Counting problem; Why is Instructor's solution correct?

How many ways can 9 identical DVDs be packed into 3 identical boxes if

(a) each box may contain any number of DVDs?

My instructor told me the following was correct: 1 box: {9}, 2 boxes: {8,1} {7,2} {6,3} {5,4}, 3 boxes: {7,1,1} { 6,2,1} {5,2,2} {4,3,2} {3,3,3}

1+4+5 = 10 ways.

My question is: Why can't 3 boxes have {3,1,5} or {4,1,4} ? Or is my instructor incorrect? Thanks.

Re: Counting problem; Why is Instructor's solution correct?

Quote:

Originally Posted by

**Walshy** How many ways can 9 identical DVDs be packed into 3 identical boxes if

(a) each box may contain any number of DVDs?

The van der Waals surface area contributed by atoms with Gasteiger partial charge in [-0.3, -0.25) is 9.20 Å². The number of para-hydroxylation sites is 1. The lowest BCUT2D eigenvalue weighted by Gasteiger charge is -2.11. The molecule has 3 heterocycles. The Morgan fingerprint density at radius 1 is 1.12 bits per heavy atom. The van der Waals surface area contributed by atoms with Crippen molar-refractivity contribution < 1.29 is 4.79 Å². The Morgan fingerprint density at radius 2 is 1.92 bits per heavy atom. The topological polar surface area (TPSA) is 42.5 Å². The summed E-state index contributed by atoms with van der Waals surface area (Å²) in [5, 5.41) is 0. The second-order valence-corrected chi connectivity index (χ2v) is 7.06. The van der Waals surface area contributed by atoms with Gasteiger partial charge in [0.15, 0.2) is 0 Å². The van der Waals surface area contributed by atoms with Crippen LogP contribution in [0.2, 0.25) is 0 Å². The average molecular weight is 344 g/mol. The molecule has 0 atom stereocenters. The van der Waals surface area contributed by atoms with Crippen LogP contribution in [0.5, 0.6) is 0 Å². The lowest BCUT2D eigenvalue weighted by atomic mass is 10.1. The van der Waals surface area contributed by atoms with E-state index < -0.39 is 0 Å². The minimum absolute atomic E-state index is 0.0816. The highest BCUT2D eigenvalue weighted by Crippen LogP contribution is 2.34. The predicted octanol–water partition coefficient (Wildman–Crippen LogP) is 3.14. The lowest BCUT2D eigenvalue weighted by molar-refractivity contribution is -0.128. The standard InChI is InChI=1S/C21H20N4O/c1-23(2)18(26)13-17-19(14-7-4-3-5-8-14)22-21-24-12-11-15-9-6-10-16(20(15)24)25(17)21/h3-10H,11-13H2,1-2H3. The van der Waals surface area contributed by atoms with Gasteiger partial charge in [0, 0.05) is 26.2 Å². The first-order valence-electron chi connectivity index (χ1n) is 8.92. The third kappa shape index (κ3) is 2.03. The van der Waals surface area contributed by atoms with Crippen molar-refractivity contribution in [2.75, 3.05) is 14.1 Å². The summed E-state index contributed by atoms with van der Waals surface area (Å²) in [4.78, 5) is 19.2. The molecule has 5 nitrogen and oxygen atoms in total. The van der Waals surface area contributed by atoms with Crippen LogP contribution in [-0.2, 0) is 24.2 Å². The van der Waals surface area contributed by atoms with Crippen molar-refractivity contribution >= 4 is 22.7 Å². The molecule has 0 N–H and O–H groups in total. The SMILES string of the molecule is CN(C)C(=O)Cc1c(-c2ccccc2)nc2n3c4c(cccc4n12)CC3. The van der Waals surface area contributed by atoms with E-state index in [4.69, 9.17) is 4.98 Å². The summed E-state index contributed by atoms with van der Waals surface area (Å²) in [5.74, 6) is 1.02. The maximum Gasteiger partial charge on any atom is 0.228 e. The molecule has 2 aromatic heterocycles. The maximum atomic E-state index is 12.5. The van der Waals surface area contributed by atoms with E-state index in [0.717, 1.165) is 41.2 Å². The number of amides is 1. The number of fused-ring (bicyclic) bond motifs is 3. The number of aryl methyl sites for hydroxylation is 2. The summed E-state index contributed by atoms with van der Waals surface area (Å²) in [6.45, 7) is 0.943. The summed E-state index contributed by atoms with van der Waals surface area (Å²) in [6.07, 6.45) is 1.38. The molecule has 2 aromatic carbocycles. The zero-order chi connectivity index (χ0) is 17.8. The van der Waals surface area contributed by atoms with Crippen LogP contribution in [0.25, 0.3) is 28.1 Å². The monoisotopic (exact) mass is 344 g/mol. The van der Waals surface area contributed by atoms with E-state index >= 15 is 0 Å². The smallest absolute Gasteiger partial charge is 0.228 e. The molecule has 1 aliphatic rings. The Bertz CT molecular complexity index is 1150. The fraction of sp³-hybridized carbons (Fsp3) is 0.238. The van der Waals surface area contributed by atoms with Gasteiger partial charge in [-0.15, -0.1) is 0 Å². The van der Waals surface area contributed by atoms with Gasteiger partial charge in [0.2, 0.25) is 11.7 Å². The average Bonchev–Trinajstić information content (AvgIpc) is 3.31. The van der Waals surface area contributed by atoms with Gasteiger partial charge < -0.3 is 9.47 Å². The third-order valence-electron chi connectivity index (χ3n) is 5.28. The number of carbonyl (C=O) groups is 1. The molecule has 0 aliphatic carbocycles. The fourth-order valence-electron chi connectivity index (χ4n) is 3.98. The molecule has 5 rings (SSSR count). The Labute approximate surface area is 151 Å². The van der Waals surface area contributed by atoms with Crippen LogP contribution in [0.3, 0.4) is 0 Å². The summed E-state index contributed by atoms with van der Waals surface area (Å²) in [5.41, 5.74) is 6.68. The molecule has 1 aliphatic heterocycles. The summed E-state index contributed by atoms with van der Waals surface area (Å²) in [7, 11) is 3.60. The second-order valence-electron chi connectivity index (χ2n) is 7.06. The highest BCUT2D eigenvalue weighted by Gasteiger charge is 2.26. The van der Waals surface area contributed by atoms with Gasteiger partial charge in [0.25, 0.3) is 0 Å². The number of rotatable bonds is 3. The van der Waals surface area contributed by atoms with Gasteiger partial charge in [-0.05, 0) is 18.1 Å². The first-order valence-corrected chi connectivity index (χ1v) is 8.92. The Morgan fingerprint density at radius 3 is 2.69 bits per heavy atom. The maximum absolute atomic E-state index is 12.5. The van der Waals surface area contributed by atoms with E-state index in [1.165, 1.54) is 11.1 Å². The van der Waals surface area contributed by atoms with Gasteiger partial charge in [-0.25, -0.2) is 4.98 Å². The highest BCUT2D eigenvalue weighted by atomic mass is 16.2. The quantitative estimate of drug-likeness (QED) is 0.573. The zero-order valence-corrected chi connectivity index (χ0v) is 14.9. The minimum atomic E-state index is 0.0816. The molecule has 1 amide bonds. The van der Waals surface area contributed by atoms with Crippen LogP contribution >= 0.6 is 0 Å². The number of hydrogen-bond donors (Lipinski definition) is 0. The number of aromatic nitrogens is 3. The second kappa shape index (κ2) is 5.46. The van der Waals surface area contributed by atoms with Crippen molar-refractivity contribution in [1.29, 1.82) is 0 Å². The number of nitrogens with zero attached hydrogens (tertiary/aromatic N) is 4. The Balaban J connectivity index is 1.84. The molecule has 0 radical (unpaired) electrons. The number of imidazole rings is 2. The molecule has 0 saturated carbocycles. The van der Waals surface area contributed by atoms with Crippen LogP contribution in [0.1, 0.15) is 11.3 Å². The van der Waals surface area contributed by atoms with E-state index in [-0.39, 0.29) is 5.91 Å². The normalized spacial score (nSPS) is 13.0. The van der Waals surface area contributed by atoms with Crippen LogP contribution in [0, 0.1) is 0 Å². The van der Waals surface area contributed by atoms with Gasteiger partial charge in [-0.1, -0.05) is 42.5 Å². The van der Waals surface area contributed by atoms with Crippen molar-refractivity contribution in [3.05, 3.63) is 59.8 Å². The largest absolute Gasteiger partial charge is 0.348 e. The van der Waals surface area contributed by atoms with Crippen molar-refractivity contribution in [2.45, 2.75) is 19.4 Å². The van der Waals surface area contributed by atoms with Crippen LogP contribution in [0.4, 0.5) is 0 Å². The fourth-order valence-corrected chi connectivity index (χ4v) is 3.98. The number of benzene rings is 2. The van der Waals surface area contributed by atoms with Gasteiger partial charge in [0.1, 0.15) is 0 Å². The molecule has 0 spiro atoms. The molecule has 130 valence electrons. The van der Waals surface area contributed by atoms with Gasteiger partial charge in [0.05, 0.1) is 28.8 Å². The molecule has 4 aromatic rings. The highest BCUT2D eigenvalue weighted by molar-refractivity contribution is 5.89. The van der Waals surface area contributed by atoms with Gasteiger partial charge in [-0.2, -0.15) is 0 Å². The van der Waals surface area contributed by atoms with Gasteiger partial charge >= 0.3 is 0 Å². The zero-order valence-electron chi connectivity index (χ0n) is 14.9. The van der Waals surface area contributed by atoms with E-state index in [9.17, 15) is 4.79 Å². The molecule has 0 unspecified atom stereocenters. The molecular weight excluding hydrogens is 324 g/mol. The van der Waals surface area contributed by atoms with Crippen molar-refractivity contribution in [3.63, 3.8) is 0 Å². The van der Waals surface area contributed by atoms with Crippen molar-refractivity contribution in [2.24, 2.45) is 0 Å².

My instructor told me the following was correct: 1 box: {9}, 2 boxes: {8,1} {7,2} {6,3} {5,4}, 3 boxes: {7,1,1} { 6,2,1} {5,2,2} {4,3,2} {3,3,3}

1+4+5 = 10 ways.

My question is: Why can't 3 boxes have {3,1,5} or {4,1,4} ? Or is my instructor incorrect? Thanks.

You are correct the as is $\displaystyle 12$.

This is a well-known problem which takes many forms.

It is counting the number of ways a positive integer, $\displaystyle N$, can be partitioned into $\displaystyle k$ or fewer summands, P(N,k).

Example: $\displaystyle P(4,2)=3~:$ $\displaystyle 4,~3+1,~2+2$

$\displaystyle P(9,3)=12$.

Tell your instructor to read chapter six of __ MATHEMATICS OF CHOICE__ by Ivan Niven.